Sina Corp, the operator of China's largest Internet portal, swung to a third-quarter loss due to hefty writedowns on investments in two online businesses, and said it does not expect a significant increase in advertising spending next year.

China's online advertising market grew 54.9 percent in the third quarter to 13.7 billion yuan ($2.2 billion) with Sina ranking fourth in the overall market behind Google China, Taobao and Baidu, according to Beijing-based consultancy iResearch.

On an earnings call on Wednesday, Sina's management gave a cautious outlook on the advertising market for next year as China's economic growth is expected to cool. Advertising trends are largely tied to macro-economic conditions.

Overall, the sentiment is good but not great based on our assessment...There may be some increase (in advertising spending) but not significant, Sina's Chief Executive Charles Chao said.

Sina booked non-cash impairment charges -- essentially write-offs of intangible assets -- of $350.1 million in the third quarter due to writedowns on investments in China Real Estate Information Corp (CRIC) and Mecox Lane Ltd.

Shares in loss-making Mecox, an online retailer in which Sina bought a stake in March, have fallen 77.7 percent so far this year, while shares in CRIC, an Internet real estate information and consultancy firm, have fallen around 45 percent.

Excluding one-off items, Sina posted an adjusted profit that beat market expectations helped by strong growth in advertising revenue and user additions on its Weibo platform.

On the impairment charges, there's really nothing you can do. They've made some bad investments. Mecox Lane was a bad investment for them, said Hong Kong-based Paul Wuh, head of Telecoms and Internet research at Samsung Securities.

Sina shares were down nearly 4 percent in extended trade after closing at $86.94 on Tuesday. They have risen 13 percent this year, compared with a 2 percent fall for the Nasdaq index.


For the fourth quarter, Sina expects revenue of $128-$131 million. Analysts on average expect revenue of $128.1 million, according to Thomson Reuters I/B/E/S.

For the third quarter, Sina posted a loss of $336.3 million, or $5.10 a share, compared with a profit of $31.3 million, or 48 cents a share, a year ago.

The last time it posted a quarterly loss was in the fourth quarter of 2010.

Excluding one-off items, it earned 26 cents a share, beating the average forecast for earnings of 23 cents a share.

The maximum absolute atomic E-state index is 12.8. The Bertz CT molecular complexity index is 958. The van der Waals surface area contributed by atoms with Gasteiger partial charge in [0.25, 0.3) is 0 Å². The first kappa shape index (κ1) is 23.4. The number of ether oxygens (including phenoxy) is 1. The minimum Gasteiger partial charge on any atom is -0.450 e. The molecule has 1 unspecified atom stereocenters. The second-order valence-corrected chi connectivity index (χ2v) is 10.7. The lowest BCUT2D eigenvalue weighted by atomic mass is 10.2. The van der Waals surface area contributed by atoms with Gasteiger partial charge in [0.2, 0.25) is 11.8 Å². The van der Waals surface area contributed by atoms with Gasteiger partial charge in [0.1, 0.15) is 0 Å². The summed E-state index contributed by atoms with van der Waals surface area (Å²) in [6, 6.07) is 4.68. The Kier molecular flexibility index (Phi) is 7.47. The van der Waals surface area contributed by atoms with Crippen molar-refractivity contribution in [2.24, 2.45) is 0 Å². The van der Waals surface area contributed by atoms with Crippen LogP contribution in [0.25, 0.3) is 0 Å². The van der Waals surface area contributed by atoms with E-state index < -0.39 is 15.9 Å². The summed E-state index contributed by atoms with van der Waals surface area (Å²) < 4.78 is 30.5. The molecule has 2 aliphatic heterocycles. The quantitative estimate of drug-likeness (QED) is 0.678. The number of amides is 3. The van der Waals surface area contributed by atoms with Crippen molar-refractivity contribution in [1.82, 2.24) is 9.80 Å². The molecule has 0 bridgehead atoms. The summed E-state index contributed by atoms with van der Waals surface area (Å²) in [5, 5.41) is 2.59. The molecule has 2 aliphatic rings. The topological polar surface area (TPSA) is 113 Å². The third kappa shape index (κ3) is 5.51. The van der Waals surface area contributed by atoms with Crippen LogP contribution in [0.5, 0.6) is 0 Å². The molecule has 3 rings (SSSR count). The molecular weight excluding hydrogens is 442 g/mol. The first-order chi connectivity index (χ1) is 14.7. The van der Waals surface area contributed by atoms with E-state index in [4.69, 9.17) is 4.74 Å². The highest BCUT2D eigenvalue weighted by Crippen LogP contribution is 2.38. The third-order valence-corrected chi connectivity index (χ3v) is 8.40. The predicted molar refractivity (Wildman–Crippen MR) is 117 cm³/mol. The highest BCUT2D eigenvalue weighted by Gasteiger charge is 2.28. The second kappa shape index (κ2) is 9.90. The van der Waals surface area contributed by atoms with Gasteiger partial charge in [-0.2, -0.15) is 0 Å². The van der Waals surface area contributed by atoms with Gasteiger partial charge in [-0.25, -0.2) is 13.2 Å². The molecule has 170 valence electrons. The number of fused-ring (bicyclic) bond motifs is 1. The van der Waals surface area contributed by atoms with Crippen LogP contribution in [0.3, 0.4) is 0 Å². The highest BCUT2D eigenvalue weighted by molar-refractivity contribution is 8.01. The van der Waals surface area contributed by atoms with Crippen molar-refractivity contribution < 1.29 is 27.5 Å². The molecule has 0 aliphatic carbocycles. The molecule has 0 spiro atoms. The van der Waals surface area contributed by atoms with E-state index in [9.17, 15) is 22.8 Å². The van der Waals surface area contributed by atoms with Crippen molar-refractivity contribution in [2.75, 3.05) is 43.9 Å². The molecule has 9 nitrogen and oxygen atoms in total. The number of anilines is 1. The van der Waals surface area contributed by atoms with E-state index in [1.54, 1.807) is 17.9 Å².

Revenue, excluding Sina's separate real-estate advertising business, rose 20 percent to $130.3 million, beating its forecast of $123-$126 million.

Advertising revenue rose 25 percent to $101 million, while non-advertising revenue grew 7 percent.

Sina rolled out specialized Weibo accounts for government officials and a functionality that allows businesses to set up accounts on the platform in the quarter.


Analysts said doubts lingered over when and how the company would monetize its Twitter-like Weibo platform.

Chao said the focus on Weibo is not monetization but continuing to enhance user experience.

The firm is testing and developing an advertising system for Weibo to be rolled out in the second quarter next year and will continue to enhance its micro-payment platform, he said.

Our focus now turns to adding more social networking features to Weibo to increase user stickiness, Chao said in a statement.

However, not all analysts agree on the monetization potential of the user base.

I'm still cautious for the potential of Weibo right now. This is a social media platform; Twitter is a social media platform that has had problems monetizing its platform, that's one of the biggest concerns I have, Samsung Securities' Wuh said. Wuh has a sell rating on Sina.

Sina has also faced increasing regulatory scrutiny, with government officials putting pressure on Sina to better police Weibo, which has become a powerful medium to vent frustration against government policies.

Chao said the firm was looking at ways to implement a better management system for the platform to counter rumors and negative sentiment.

There is no question that Weibo is becoming very influential in China and has become very important in news reporting and public opinion, Chao said, adding that the importance of Weibo has increased government scrutiny.

($1 = 6.346 Chinese yuan)

(Additional reporting by Soham Chatterjee in BANGALORE; Editing by Kazunori Takada and Vinu Pilakkott)